Rocketing interest rates are putting a lot of people with mortgages under financial strain, but rents are also rising.
Rising interest rates are hitting private renters as well as mortgage owners, with some landlords seeking to recover costs by increasing rents or selling completely.
Charities have warned that hundreds of thousands of renters could be left unable to pay their rent or forced out of their homes.
Figures from the Office for National Statistics show that private rental prices in the UK rose by 5 per cent in the 12 months to May 2023, the largest increase since it began being collected in 2016. The Institute for Fiscal Studies says it’s likely that high interest rates are at least partly to blame for rent hikes.
“Only about 40 per cent of properties in the UK which are let out by landlords have mortgages attached to them,” says Conor O’Shea, from campaign group Generation Rent.
The bigger picture is a surge in demand for rental properties – in part caused by a post-pandemic exodus of adults leaving home – and a lack of available properties for renters. This is causing some landlords to increase their asking price.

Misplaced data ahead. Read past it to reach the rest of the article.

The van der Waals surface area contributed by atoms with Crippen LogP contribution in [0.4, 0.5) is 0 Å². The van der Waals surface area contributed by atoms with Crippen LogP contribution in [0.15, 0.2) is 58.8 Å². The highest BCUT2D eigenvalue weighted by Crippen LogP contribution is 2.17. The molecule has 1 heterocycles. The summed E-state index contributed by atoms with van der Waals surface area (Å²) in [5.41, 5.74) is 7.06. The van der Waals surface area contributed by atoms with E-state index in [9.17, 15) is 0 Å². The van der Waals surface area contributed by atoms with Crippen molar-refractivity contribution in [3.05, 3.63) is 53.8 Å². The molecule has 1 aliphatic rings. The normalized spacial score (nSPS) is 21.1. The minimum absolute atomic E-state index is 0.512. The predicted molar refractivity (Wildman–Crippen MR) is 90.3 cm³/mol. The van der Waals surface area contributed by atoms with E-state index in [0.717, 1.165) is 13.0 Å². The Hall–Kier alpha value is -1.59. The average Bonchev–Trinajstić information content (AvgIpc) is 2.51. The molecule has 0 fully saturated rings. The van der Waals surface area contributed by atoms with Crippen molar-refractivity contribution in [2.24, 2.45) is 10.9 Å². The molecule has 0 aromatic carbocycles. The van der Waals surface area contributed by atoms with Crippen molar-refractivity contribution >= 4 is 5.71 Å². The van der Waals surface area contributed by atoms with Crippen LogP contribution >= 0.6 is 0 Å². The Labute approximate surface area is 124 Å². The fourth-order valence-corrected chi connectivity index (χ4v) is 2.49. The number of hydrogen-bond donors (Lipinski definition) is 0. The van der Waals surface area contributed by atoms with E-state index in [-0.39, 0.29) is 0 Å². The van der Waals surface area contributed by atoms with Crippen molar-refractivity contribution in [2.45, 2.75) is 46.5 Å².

It’s a particularly difficult situation for low income renters, because although rents have increased, housing benefits have been frozen since 2020.
“It’s an absolutely brutal time to be a renter in the UK,” says O’Shea. “People are being forced out of their homes by rent increases. They can’t live there anymore because the rent has gone up so much, and then they’ve been thrown into the market where the costs are just so high that there’s a real struggle to find affordable homes.”
If more buy-to-let landlords sell-up because of interest rates, even more tenants will be fighting for accommodation. Section 21 no-fault evictions, where landlords in England and Wales don’t have to provide a reason for evicting tenants, have quadrupled since 2019.
The government’s long-awaited renters reform bill, which was introduced to the Commons last month, seeks to tackle that issue by adding further restrictions, but O’Shea says it’s not going to solve all the problems. “It doesn’t deal with affordability. There’s nothing to suggest that we can bring rents down or control the rise of rent.”
In light of rising interest rates the government has agreed to a series of measures with lenders that are designed to help mortgage-owners facing financial strain. So far, there have been no similar measures for renters.
This episode was written by Claudia Williams and mixed by Imy Harper.